Adapted from the much loved film by Frank Capra, Simon Beattie's "It's a Wonderful Life" stays as close to the film as is practical for an intimate in-the-round setting, and works equally well for those familiar and unfamiliar with the original. Told largely through flashback we find George Bailey on the verge of a suicide attempt being 'saved' by his guardian angel (second class) Clarence. Events from George's past are brought to life, followed by the revelations of how different the world would have been had he never been born.
While a 'Christmas show', this isn't really an alternative to pantomime in the way that "Peter Pan" is - it's more 'proper' theatre with a seasonal theme, and it would possibly struggle to keep the attention of young children. But much like the source material, for older children and adults it's an absolute joy. Okay, so it might be more gentle humour than laugh-out-loud, but looking around the audience the smiles were pretty constant throughout the whole show. It's quite simply a beautiful tale, beautifully told.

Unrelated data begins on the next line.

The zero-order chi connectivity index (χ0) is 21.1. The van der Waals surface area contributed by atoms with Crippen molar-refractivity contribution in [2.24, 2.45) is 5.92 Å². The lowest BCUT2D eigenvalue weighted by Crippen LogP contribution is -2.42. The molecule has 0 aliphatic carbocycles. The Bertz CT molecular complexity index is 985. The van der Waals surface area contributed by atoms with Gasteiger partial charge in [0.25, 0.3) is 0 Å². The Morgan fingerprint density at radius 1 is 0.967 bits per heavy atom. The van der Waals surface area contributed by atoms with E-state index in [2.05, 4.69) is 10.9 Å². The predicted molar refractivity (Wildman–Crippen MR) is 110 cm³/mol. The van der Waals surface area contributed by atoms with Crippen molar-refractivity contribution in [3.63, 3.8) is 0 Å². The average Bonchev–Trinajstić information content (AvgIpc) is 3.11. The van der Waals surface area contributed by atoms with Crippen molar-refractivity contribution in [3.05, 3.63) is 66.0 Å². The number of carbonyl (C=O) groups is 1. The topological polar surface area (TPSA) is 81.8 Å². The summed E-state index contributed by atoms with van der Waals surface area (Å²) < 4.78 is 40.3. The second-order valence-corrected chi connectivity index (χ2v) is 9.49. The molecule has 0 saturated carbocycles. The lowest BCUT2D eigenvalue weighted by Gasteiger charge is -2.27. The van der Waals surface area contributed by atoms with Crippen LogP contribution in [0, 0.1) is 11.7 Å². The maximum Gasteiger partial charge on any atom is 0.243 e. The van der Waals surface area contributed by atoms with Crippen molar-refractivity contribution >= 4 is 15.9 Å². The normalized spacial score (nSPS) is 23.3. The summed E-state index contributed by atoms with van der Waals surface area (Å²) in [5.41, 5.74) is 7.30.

Director Bruce Strachan really has his cast of nine earning their money, rushing around the darkened chapel, playing multiple roles and performing lightning fast costume changes. While Fraser C Sivewright plays George Bailey straight down the middle in the first Act, he really comes into his own as we see George's life collapse in Act 2. Sivewright makes the descent from regret to despair all too believable and at times uncomfortably intense, while also managing to make his scenes with Clarence seem effortlessly comic. Susan Coyle is delightful as his wife Mary, transforming in front of the audience from young love to supportive mother of four (invisible) children.
Colin Scott-Moncrieff copes wonderfully with the herculean task of playing Clarence the Angel, Potter the villainous mogul of Bedford Falls, and George's brother Harry. It's an incredible performance - and he gives independent life to each role (so much so that Waldorf hadn't spotted he was playing Potter!)